As per your request, I am replying to your on-group post. I am CC'ing it to
the Pali Group. Note that you will still have to send replies directly to
me as I really am off the list :)
> > The term "antarabhava" seems less than usable, because it
> is clearly
> > just another bhava, not in-between anything. Why do you call it an
> > antaraabhava when it is clearly a bhava?
> The term itself is not important -- it was not me who coined
> the term. The existence or not of some kind of transitional
> phase between death and rebirth is. As far as I understand
> the orthodox Theravadin take on this is, briefly, one of
> immediate rebirth. To represent this crudely in a graphic
> form, we have a terminating sequence of thought moments and a
> beginning sequence of thought moments: .... WXYZABCD ...
> where Z is the last thought moment of one life and A is the
> first thought moment of the next life, and it is claimed that
> there is absolutely no gap between one life and the next.
> Have I got this right ? If so, I am mightily puzzled when
> the Buddha speaks of the gandhabba in the suttas. If my
> understanding of the Theravadin doctrine of death/rebirth is
> correct, there is no role or need for a gandhabba. Please
> elucidate why the Buddha speaks of the gandhabba as a
> necessary factor for conception to occur but do first look
> carefully at all the data the Nikayas give on the gandhabba.
Right, I see your point... there clearly needs to be a heavenly musician at
hand during the birth, and the mind of the being to be reborn is not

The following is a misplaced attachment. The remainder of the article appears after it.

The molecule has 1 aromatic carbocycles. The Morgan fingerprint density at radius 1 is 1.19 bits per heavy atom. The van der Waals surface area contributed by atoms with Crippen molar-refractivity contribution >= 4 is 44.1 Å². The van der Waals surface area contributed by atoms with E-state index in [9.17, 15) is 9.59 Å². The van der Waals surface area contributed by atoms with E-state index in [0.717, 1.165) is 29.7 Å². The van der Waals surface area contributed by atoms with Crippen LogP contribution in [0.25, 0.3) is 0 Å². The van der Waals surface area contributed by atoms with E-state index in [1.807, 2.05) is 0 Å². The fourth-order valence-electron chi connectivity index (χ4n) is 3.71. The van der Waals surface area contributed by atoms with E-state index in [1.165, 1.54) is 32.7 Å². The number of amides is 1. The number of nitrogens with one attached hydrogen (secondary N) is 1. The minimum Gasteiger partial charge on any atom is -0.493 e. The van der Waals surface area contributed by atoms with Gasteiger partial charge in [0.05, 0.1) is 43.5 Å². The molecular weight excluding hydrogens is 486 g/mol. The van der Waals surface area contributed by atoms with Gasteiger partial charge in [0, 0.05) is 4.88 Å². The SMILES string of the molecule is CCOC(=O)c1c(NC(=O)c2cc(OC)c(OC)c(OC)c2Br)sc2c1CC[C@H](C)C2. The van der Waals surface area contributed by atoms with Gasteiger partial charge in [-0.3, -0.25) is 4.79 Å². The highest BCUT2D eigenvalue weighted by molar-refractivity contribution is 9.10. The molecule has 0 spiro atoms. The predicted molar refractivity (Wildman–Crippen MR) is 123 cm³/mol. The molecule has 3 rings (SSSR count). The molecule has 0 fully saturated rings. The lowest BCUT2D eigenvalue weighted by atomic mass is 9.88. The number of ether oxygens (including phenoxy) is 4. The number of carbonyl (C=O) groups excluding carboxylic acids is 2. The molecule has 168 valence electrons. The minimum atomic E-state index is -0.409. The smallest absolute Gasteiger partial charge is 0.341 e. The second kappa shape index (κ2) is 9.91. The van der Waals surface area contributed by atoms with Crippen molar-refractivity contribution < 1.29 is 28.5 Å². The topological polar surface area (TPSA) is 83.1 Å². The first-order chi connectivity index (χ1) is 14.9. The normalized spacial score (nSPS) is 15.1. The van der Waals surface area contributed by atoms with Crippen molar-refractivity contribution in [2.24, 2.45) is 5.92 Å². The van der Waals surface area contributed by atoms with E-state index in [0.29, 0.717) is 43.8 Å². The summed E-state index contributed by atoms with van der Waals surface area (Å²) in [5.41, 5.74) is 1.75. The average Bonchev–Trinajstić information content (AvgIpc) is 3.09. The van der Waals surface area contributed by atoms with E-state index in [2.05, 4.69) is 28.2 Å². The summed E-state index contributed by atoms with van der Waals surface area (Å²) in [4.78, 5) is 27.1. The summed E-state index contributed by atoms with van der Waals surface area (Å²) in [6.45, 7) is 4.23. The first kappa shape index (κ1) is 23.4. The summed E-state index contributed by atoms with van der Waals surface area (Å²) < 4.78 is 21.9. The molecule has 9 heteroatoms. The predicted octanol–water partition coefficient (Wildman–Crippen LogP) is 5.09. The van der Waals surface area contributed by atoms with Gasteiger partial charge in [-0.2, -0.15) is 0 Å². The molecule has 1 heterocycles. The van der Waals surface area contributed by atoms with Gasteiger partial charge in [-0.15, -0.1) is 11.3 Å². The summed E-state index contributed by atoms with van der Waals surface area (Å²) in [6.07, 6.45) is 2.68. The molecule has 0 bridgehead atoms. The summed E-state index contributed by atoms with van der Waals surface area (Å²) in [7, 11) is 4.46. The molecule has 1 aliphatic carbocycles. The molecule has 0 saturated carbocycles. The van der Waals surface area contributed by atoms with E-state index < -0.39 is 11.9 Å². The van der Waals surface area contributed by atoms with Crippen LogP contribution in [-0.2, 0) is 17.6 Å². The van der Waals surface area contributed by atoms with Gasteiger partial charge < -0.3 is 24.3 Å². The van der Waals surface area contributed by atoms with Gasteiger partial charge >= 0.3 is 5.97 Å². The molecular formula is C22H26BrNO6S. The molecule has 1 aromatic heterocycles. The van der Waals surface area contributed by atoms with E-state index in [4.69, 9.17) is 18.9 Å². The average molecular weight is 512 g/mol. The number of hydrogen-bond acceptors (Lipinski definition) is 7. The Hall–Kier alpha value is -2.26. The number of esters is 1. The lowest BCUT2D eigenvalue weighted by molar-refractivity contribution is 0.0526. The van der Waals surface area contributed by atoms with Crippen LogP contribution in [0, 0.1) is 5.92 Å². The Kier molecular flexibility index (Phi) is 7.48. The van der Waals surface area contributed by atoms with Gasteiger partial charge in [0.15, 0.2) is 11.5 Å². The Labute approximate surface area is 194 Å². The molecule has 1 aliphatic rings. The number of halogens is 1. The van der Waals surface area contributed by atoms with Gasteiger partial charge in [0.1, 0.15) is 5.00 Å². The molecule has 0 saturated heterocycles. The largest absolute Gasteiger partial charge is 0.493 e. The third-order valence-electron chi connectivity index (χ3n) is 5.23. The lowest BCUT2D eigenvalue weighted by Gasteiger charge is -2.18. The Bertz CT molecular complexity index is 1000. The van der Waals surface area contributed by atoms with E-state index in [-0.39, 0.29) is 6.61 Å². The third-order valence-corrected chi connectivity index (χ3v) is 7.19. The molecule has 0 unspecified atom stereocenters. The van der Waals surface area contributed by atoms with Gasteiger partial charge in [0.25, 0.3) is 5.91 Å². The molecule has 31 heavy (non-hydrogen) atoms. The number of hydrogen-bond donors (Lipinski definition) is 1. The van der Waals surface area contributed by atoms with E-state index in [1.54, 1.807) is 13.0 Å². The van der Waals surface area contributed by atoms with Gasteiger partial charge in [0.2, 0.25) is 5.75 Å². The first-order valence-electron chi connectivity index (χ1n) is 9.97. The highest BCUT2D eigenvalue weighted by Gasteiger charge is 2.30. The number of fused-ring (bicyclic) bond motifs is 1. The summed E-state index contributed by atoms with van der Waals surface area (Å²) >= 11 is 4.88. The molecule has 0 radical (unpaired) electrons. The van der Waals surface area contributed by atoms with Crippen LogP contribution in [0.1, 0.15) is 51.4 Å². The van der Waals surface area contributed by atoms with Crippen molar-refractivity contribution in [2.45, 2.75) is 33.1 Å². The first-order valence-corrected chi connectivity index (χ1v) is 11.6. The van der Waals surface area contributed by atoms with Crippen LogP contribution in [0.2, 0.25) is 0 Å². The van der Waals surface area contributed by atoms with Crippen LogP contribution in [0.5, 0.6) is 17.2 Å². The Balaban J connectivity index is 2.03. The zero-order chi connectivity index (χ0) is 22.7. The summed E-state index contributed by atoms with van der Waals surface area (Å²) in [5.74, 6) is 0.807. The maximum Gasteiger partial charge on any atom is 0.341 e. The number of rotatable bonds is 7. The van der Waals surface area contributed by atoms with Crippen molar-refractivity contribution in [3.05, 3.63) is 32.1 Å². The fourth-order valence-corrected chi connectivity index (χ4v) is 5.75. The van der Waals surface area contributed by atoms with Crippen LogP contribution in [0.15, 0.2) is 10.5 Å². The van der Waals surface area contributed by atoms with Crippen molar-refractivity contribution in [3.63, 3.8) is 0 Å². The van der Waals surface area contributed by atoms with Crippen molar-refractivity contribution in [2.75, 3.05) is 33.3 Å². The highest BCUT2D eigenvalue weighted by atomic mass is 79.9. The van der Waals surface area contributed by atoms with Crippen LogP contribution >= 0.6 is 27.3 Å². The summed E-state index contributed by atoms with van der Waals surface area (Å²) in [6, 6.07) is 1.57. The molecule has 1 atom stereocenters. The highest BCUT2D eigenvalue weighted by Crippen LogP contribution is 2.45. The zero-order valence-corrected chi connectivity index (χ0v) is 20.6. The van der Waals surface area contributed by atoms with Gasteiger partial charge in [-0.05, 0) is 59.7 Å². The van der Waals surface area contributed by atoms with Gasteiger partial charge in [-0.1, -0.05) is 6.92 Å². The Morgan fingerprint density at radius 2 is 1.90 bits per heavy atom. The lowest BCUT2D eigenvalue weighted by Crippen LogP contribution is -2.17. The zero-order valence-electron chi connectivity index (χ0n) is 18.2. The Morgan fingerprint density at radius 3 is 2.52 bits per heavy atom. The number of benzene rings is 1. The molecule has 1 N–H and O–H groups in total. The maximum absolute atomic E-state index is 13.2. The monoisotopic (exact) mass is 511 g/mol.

necessary. Does this mean that we were all heavenly musicians in our past
DN, Sakkapa~nha Sutta, Pa~ncasikhagiitagaathaa:
"Ekamanta.m .thito kho pa~ncasikho gandhabbadevaputto beluvapa.n.duvii.na.m
,01 assaavesi, imaa ca gaathaa abhaasi buddhuupasa~nhitaa dhammuupasa~nhitaa
sa"nghuupasa~nhitaa arahantuupasa~nhitaa kaamuupasa~nhitaa- "
"Devo no bhava.m bhavissatii"ti? "Na kho aha.m, braahma.na, devo
bhavissaamii"ti. "Gandhabbo no bhava.m bhavissatii"ti? "Na kho aha.m,
braahma.na, gandhabbo bhavissaamii"ti. "Yakkho no bhava.m bhavissatii"ti?
"Na kho aha.m, braahma.na, yakkho bhavissaamii"ti. "Manusso no
bhava.mbhavissatii"ti? "Na kho aha.m, braahma.na, manusso bhavissaamii"ti.
105. Neva devo na gandhabbo, na maaro saha brahmunaa;
jita.m apajita.m kayiraa, tathaaruupassa jantuno. (Dhp 105)
As I think we clearly agree upon, the Lord Buddha used many words with
established meaning to mean many different things. Karma, dharma,
"'Jaananti pana bhonto- taggha, so gandhabbo khattiyo vaa braahma.no vaa
vesso vaa suddo vaa'ti? 'Na maya.m, bho, jaanaama- taggha so gandhabbo
khattiyo vaa braahma.no vaa vesso vaa suddo vaa'ti. 'Eva.m sante, bho,
jaanaatha- ke tumhe hothaa'ti? 'Eva.m sante, bho, na maya.m jaanaama-
kemaya.m homaa'ti. (MN 93)
To me this implies that the gandhabbo could indeed be a khattiyo or a
braahma.no or a vesso or a suddo. Otherwise I would personally not expect
"jaananti" and "na maya.m jaamaama" here. Since He was talking with
Brahmins in this sutta, it makes sense that He would use terminology that
the Brahmins were familiar with.
The three factors are:
1) the copulation
2) the mother's ovum
3) the gandhabba
Is that correct? If so, the gandhabba is, according to Theravada doctrine,
the mind that is about to pass away from the last existence (gantabba) and
looking for a future rebirth (sambhavesi) as opposed to the arahant who has
already become free (bhuta). Without this craving mind as a third factor,